Updated, 6:30 p.m. Tuesday, July 7

The Ben's Chili Bowl at the corner of H and 10th streets NE has that new car smell. The red retro-vinyl chairs, the Formica tables, the giant stainless-steel griddle, the ketchup-and-mustard-colored interior, everything inside the latest location feels familiar, yet foreign, as if a Hollywood production company had tried to recreate the original Ben's on U Street NW piece by piece.


The H Street NE location had to hire 50 employees to keep the new spot fully staffed. (Tim Carman/The Washington Post)

The shiny new H Street outlet will be the third full-time clone of the iconic Ben's, the historic diner that famously survived the 1968 riots, Metro construction, gentrification and even the dietary mood swings of the American public. It will also be the most historically significant Chili Bowl since the original, far more spiritually aligned with the U Street spot than the spin-offs in Arlington or at Reagan National Airport or those seasonal stands at Nationals Park and FedEx Field.

[The Ben’s Chili Bowl model for outlasting segregation, upheaval and gentrification.]

Located at 1001 H St. NE, the address of the former George's Place clothing store, Ben's Chili Bowl will join a neighborhood that has experienced the same sort of joys and sorrows as those on the U Street corridor. H Street was once a thriving commercial corridor; it declined dramatically after the '68 riots; it has enjoyed (if that's the right word) revitalization and gentrification in the 2000s and beyond, and its businesses have had to suffer through a long, tedious transportation project (the streetcar construction and testing, not another Metro build-out).

"Historically, this is a great fit for us," says co-owner Nizam Ali, son of founders Ben and Virginia Ali. "Just the history of H Street, its place in the city, where it's been, where it's going. It just feels right. It's funny. In the daytime here, it kind of feels like U Street 20 years ago. A lot of character out here on the street."


The new Ben's features the same tables and chairs as the original. (Tim Carman/The Washington Post)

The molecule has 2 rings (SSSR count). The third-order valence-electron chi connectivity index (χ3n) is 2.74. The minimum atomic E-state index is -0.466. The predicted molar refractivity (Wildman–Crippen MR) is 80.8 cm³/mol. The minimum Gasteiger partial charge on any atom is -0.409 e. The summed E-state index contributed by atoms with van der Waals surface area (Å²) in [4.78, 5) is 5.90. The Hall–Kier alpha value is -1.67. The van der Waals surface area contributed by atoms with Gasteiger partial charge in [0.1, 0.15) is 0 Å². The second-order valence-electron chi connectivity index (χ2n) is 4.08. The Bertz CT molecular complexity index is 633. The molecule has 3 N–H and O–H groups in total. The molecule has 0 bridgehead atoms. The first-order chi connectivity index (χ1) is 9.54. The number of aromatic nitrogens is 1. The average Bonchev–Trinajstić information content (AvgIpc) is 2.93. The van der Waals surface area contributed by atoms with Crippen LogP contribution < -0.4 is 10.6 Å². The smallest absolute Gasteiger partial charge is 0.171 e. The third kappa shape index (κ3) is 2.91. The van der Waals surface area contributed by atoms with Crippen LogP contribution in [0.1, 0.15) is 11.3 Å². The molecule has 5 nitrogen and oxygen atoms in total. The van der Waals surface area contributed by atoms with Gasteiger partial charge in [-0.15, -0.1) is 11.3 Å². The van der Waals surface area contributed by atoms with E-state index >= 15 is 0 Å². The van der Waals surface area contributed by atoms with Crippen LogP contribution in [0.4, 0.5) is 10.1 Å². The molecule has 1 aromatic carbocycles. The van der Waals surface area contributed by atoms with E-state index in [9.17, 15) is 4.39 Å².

The newest Ben's is decked out with the same condiment colors, the same vinyl-and-chrome chairs and the same Formica tables as the original. It also sports a timeline mural somewhat similar to the ones at Arlington and Reagan National locations, except this one downplays the role of the disgraced Bill Cosby; his only presence is a photo from the opening of Ben's in Arlington, where he was part of the ribbon-cutting ceremony; there is also a framed photo of Cosby, located below a flat screen TV, in which he stands and points to the sign at the original Ben's on U Street.

"There is a presence of Cosby there," says Vida Ali, daughter-in-law of the founders and  spokeswoman for Ben's Chili Bowl. "There is his presence as there is presence of other celebrities." The Ali family declined to say anything more about Cosby at this time.

The new Ben's will include an adjacent bar similar to Ben's Next Door on U Street: This bar, however, will sit above the restaurant on the second floor and will include a rooftop space.

It'll be "different than Ben's Next Door, but it's a full-service bar," says Ali. "Right now, we're calling it Ben's Upstairs. It'll look very different, I think. A different menu." The Ben's teams are still working on bar and food menus for the place, which Ben's hopes to open in two to three months.

Ben's on H Street has been a project long in the works. The Ali family bought the building several years ago and has been developing the space for the past 18 months. The lengthy build-out was due, in part, to the fact the Alis decided to dig out a basement where there previously wasn't one. The subterranean space is now used for prep and walk-in storage. Between the building purchase and its development, Ali figures the final tab exceeds $3 million.


The H Street location will add a soft serve machine to go along with its milk shakes. (Tim Carman/The Washington Post)

The 84-seat Ben's will have a few new touches to go along with its famous half-smokes and chili-cheese fries. It has a funhouse mirror ("something fun as you're going to the restroom," Ali says). It has a soft-serve ice cream machine to complement Ben's line of milkshakes. The team was still working out the soft-serve menu. "We're not in the soft-serve business, so we got to work that out," the co-owner says. It will have a 30-plus-seat outdoor patio eventually.

One thing it won't have: a jukebox filled with some of the finest soul and funk music ever recorded.

"The interesting thing with the jukebox," says Ali, "is that it's so iconic to U Street, and even on U Street, people really don't put money into it."

Ben's Chili Bowl at 1001 H St. NE. opens 11 a.m. Wednesday with a ribbon-cutting ceremony.

Correction and clarification: The original version of this story stated Ben's Chili Bowl was located in the former George's Place clothing store. It is actually located at the same address; the original building was razed and some of the old bricks were used in the new construction. The timeline mural also features a photo of the opening of the Ben's Chili Bowl in Arlington where Bill Cosby was part of the ribbon cutting. It doesn't feature a stand-alone photo of the disgraced comedian, although his photo is placed elsewhere in the diner.


The H Street location will be the most historically significant since the original spot. (Tim Carman/The Washington Post)